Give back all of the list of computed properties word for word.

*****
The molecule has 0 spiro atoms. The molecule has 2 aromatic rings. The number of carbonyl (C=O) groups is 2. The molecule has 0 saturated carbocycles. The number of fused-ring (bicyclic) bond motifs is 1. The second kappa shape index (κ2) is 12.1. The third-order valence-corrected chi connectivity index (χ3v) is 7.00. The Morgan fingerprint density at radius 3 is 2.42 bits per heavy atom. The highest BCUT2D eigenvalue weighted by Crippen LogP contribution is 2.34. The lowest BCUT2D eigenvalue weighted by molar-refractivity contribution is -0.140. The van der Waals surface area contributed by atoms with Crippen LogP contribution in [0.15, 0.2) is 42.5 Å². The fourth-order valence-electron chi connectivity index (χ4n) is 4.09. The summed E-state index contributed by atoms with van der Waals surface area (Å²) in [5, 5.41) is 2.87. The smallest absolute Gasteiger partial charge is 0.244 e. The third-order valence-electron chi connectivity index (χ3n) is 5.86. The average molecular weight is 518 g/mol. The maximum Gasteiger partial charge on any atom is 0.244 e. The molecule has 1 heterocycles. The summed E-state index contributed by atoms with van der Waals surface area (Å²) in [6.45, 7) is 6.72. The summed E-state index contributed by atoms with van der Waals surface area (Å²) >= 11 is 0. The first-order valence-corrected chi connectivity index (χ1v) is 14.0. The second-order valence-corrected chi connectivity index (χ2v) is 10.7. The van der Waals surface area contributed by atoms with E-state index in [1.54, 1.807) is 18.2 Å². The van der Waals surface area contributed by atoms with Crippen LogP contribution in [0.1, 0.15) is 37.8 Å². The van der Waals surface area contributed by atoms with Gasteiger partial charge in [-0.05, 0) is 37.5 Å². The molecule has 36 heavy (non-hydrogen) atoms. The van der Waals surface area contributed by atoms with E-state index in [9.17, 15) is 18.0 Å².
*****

The molecule has 0 spiro atoms. The molecule has 2 aromatic rings. The number of carbonyl (C=O) groups is 2. The molecule has 0 saturated carbocycles. The number of fused-ring (bicyclic) bond motifs is 1. The second kappa shape index (κ2) is 12.1. The third-order valence-corrected chi connectivity index (χ3v) is 7.00. The Morgan fingerprint density at radius 3 is 2.42 bits per heavy atom. The highest BCUT2D eigenvalue weighted by Crippen LogP contribution is 2.34. The lowest BCUT2D eigenvalue weighted by molar-refractivity contribution is -0.140. The van der Waals surface area contributed by atoms with Crippen LogP contribution in [0.15, 0.2) is 42.5 Å². The fourth-order valence-electron chi connectivity index (χ4n) is 4.09. The summed E-state index contributed by atoms with van der Waals surface area (Å²) in [5, 5.41) is 2.87. The smallest absolute Gasteiger partial charge is 0.244 e. The third-order valence-electron chi connectivity index (χ3n) is 5.86. The average molecular weight is 518 g/mol. The maximum Gasteiger partial charge on any atom is 0.244 e. The molecule has 1 heterocycles. The summed E-state index contributed by atoms with van der Waals surface area (Å²) in [6.45, 7) is 6.72. The summed E-state index contributed by atoms with van der Waals surface area (Å²) >= 11 is 0. The first-order valence-corrected chi connectivity index (χ1v) is 14.0. The second-order valence-corrected chi connectivity index (χ2v) is 10.7. The van der Waals surface area contributed by atoms with E-state index in [1.54, 1.807) is 18.2 Å². The van der Waals surface area contributed by atoms with Crippen LogP contribution in [0.1, 0.15) is 37.8 Å². The van der Waals surface area contributed by atoms with Gasteiger partial charge in [-0.05, 0) is 37.5 Å². The molecule has 36 heavy (non-hydrogen) atoms. The van der Waals surface area contributed by atoms with E-state index in [9.17, 15) is 18.0 Å².